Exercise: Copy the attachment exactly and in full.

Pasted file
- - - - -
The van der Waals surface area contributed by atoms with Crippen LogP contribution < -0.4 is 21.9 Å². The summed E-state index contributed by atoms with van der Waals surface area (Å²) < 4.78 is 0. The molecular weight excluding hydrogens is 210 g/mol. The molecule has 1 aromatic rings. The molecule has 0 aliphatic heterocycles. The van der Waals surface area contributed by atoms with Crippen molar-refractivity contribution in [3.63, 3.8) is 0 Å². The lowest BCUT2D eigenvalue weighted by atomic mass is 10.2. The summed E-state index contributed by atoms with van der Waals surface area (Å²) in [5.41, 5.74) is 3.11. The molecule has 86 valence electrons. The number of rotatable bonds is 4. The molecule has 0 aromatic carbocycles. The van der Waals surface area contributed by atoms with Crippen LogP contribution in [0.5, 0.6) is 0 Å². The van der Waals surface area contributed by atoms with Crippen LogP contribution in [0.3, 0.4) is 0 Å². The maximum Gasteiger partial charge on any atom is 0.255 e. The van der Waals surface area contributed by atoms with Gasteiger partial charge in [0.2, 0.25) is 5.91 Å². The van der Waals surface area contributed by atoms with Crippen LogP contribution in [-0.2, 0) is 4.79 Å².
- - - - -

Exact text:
The van der Waals surface area contributed by atoms with Crippen LogP contribution < -0.4 is 21.9 Å². The summed E-state index contributed by atoms with van der Waals surface area (Å²) < 4.78 is 0. The molecular weight excluding hydrogens is 210 g/mol. The molecule has 1 aromatic rings. The molecule has 0 aliphatic heterocycles. The van der Waals surface area contributed by atoms with Crippen molar-refractivity contribution in [3.63, 3.8) is 0 Å². The lowest BCUT2D eigenvalue weighted by atomic mass is 10.2. The summed E-state index contributed by atoms with van der Waals surface area (Å²) in [5.41, 5.74) is 3.11. The molecule has 86 valence electrons. The number of rotatable bonds is 4. The molecule has 0 aromatic carbocycles. The van der Waals surface area contributed by atoms with Crippen LogP contribution in [0.5, 0.6) is 0 Å². The van der Waals surface area contributed by atoms with Crippen LogP contribution in [0.3, 0.4) is 0 Å². The maximum Gasteiger partial charge on any atom is 0.255 e. The van der Waals surface area contributed by atoms with Gasteiger partial charge in [0.2, 0.25) is 5.91 Å². The van der Waals surface area contributed by atoms with Crippen LogP contribution in [-0.2, 0) is 4.79 Å².